It was 55 years ago today (October 28th, 1964), that The T.A.M.I. Show (Teenage Awards Music International Show) began its two-day film shoot. The landmark film was the first theatrically released rock n' roll concert movie.
The concerts combined the biggest British and American acts on one stage. The show was hosted by Jan & Dean, who also performed but mainly appeared as comic relief while introducing each act. The concert was filmed on October 28th and 29th, 1964, at the Santa Monica Civic Auditorium in Los Angeles, in front of 3,000 screaming fans, and featured such legends as Chuck Berry, the Supremes, James Brown, the Rolling Stones, Marvin Gaye, the Beach Boys, and Smokey Robinson & The Miracles.
Each act was featured in a three-or-four song set. Highlights included Smokey Robinson & The Miracles performing “You Really Got A Hold On Me,” the Supremes singing their back-to-back Number One hits “Baby Love” and “Where Did Our Love Go,” and the Beach Boys performing “Dance, Dance, Dance” and “Surfin' U.S.A.” against a wail of “Beatlemania”-like screams.
Beach Boys author, historian and documentary producer Jon Stebbins, who wrote the definitive biographies on Dennis Wilson — The Real Beach Boy — and David Marks — The Lost Beach Boy, explains that Mike Love's importance to the Beach Boys' live shows should never be underestimated: “Mike's confidence standing onstage as a frontman is one of the really crucial things that he brought to the table, that without him, they woulda been screwed, man! They just did not have a personality in the band that could do what he did. And he did it well right from the start, and he got better and better and better at it. Until the point where then it became uncool to be that way. And it's sort of like he couldn't turn it off. Y'know, he was what he was.”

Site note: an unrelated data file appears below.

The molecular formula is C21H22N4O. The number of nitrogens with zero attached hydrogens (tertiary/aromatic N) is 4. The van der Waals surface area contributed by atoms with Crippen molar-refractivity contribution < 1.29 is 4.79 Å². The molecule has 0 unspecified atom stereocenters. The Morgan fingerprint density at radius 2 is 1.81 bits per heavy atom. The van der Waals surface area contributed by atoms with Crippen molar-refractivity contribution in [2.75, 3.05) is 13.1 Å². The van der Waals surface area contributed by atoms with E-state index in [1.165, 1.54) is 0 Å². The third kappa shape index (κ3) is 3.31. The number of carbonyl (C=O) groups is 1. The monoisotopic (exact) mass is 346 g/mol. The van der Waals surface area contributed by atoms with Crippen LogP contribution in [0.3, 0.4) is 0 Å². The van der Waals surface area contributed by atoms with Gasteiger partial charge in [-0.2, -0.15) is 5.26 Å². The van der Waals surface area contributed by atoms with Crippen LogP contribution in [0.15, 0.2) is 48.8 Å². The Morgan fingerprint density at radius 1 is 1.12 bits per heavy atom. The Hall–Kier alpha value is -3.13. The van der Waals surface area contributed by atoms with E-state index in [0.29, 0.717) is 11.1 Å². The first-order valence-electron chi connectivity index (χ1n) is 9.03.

Other highlights included Chuck Berry performing “Sweet Little Sixteen,” Marvin Gaye singing his early Motown singles “Hitch Hike” and “Pride And Joy,” and Lesley Gore turning in note-perfect renditions of her hits “You Don't Own Me,” “Judy's Turn To Cry,” and “It's My Party.”
Also performing on the show were British Invasion hitmakers Gerry & The Pacemakers and Billy J. Kramer & The Dakotas. James Brown's singing and dancing during his performances of “Please, Please, Please” and “Night Train” brought the teen crowd to the brink of pandemonium.
The Rolling Stones had the unenviable task of having to follow Brown, yet closed the concert with electrifying performances of their hits “Time Is On My Side” and “It's All Over Now.”
Mick Jagger remembered the band's fans during their early British Invasion days when they had barely broken America: “It was terribly innocent. And some of them look like they're nine-years-old, don't they? And they were! They were the — what did we used to call them? There was a name for them — 'Tinys.' Oh this is a show. . . 'What's sort of audience is it?' 'Tinys.' (Laughs) They were like nine to 11, 12, 13 — and they just made this high pitched noise.”
Teenage Music International was a foundation devoted to providing music scholarships for teens. The film of The T.A.M.I. Show was originally meant to be shown only at the awards ceremony for the T.A.M.I. recipients. However, the T.A.M.I. foundation folded right after the film was edited, and the concert went on to be released theatrically in the spring of 1965.
In 2010, after years of red tape and legal hassles, The T.A.M.I. Show finally saw an official DVD release — featuring the complete movie with digitally restored pictured and newly remastered sound.
In 2016, The T.A.M.I. Show was reissued on DVD and Blu-ray along with its 1966 follow-up, The Big T.N.T. Show, in one package for the first time.